How long will GCC prosperity last?



Abdel Aziz Aluwaisheg

Published — Sunday 4 November 2012

Last update 4 November 2012 5:50 am

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UNTIL 2017, if IMF predictions were to come true.
I am writing from Washington, where the International Monetary Fund has recently released a report on future fiscal risks facing GCC countries. Although the report (Economic Prospects and Policy Challenges for the GCC countries) is highly speculative, it has garnered a lot of media attention nevertheless. Doomsday scenarios are always popular, especially when they are about countries that are perceived as smug and self-satisfied about their past economic performances and future prospects.
Despite its obvious shortcomings, the IMF report warrants a careful look. Its conclusions, in particular, are worth contemplating, not solely because the report was issued under the imprimatur of IMF, and as such carries with it the faith and authority of that institution. We should carefully reflect on IMF warnings, even when they are based on worst-case scenarios.
The IMF report concedes that the GCC economies have been enjoying high growth, fueled by “high oil prices, expanded oil production, expansionary fiscal policies, and low interest rates.” It also points out that “fiscal and external surpluses are large, inflation is moderate, and prospects for growth remain positive.”
These “symptoms” have made them the envy of the world. What is the problem then? According to the IMF, GCC “economies remain dependent on hydrocarbon extraction and rising government spending has raised breakeven oil prices, implying heightened vulnerabilities.”
The IMF believes that abundant oil income has encouraged increased government spending, based on unrealistic assumptions about future oil prices. This optimism has also made GCC economies more dependent on oil than they should be given the uncertainties in oil prices.
Although risks to the GCC stemming from exposure to anemic European economies are limited, the IMF sees possible substantial effects of the global slowdown, which would reduce oil demand and consequently lower prices. As such, it concludes that “rapid deterioration in the global economy could bring about developments similar to what the region experienced in 2009, including a sharp fall in oil prices and disruptions to capital flows.”
The IMF is not oblivious to the fact the GCC countries were able to recover from the 2009 crisis and that its fiscal and external surpluses have remained large. It notes that GCC’s fiscal surpluses have reached about 13 percent of GDP in 2011 and external current account about 24 percent of GDP! It also concedes that both balances are expected to remain stable in 2012.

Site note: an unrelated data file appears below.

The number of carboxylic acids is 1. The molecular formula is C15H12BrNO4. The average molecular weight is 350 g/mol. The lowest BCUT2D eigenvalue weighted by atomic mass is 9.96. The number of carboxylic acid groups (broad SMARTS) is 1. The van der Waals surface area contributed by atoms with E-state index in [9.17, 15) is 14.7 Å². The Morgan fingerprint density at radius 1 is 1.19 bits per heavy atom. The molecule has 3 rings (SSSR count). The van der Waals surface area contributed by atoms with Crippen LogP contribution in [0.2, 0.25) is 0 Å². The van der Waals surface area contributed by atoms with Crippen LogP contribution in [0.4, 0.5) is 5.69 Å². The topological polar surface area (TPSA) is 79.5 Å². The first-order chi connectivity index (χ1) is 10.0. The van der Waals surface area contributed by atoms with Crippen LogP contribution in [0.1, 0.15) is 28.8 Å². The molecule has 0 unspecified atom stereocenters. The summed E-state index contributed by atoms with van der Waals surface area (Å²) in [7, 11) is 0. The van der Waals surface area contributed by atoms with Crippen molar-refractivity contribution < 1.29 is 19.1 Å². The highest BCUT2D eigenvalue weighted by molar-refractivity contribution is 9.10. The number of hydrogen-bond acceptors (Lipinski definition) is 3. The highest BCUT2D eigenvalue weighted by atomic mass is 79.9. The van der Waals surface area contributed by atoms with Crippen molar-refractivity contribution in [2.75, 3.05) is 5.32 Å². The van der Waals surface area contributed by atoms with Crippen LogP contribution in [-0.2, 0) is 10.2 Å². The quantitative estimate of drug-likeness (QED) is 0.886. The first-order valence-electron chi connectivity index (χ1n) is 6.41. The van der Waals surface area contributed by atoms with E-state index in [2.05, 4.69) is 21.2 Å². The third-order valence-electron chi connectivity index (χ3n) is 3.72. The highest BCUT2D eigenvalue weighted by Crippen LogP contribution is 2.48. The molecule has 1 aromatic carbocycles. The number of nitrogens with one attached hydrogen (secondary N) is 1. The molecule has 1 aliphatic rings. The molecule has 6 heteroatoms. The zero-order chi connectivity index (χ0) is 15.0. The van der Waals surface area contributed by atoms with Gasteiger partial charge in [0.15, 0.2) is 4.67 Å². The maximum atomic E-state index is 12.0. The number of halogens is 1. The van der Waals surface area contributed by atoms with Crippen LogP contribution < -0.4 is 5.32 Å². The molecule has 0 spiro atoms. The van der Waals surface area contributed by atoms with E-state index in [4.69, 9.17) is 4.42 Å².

But the IMF dismisses the fact that most GCC countries have sufficient savings to cushion even a sizeable shock due to a fall in oil prices.
Why the pessimism, you may ask?
There are two main reasons for this pessimistic assessment. First, the IMF is alarmed that a 20 percent increase in GCC public spending during 2011, especially in Saudi Arabia. The spending jump in 2011 was due to larger wage bills, new benefits for jobseekers, and new capital expenditure. It is concerned that such jumps in spending may continue, based on optimistic oil price forecasts.
Second, the IMF expects oil revenues to decline due to lower prices and lower demand for oil. It expects oil production to fall slightly in 2013. Moreover, based on futures prices and its latest projection in the World Economic Outlook, it expects crude prices to decline gradually over the medium term, falling below $ 100 per barrel in 2015. Accordingly, if government spending keeps going up, it projects fiscal and external surpluses to decline in 2013 and beyond, with the combined GCC fiscal surplus turning to deficit around 2017.
This last bit of speculation is what got the media buzzing over the past week.
The IMF advice is to reduce spending, to improve long-term fiscal positions. Its recipe to do that is five-fold:
• Contain (i.e., stop) increases in spending on entitlements that are hard to reverse.
• Prioritize (i.e., reduce) investments in infrastructure.
• Strengthen fiscal frameworks and institutions.
• Bolster the financial sector, e.g., through enhancing supervision and deepening domestic debt markets.
•Increase private sector job creation for nationals.
There is no doubt that some of these suggestions are worthwhile. We may disagree with the first suggestion, because increased spending is necessary to reform education and improve skills of GCC nationals. Most would also disagree with IMF suggestion that investment in infrastructure should be reduced, because improved infrastructure (roads, trains, airports … etc) is necessary for investment and improving standards of living at the same time.
It is surprising that the IMF has overlooked two areas where a lot of work could be done to achieve the same results without limiting growth. One is domestic fuel prices. If they were appropriately raised, fiscal balances would improve beyond any of IMF suggestions, even if oil prices were to fall drastically worldwide.
The second is workers’ remittances, which act as an ever-increasing strain on external balances. Finding appropriate investment vehicles for those remittances within the GCC would benefit foreign workers, provide additional capital for investment, and improve balance of payments all at the same time.
In sum, while the IMF reflects genuine concern for GCC future fiscal and external balances, it appears based on farfetched assumptions about future oil prices. More seriously, its prescriptions are at odds with the actual needs of GCC economies, and the real concerns of its citizens.

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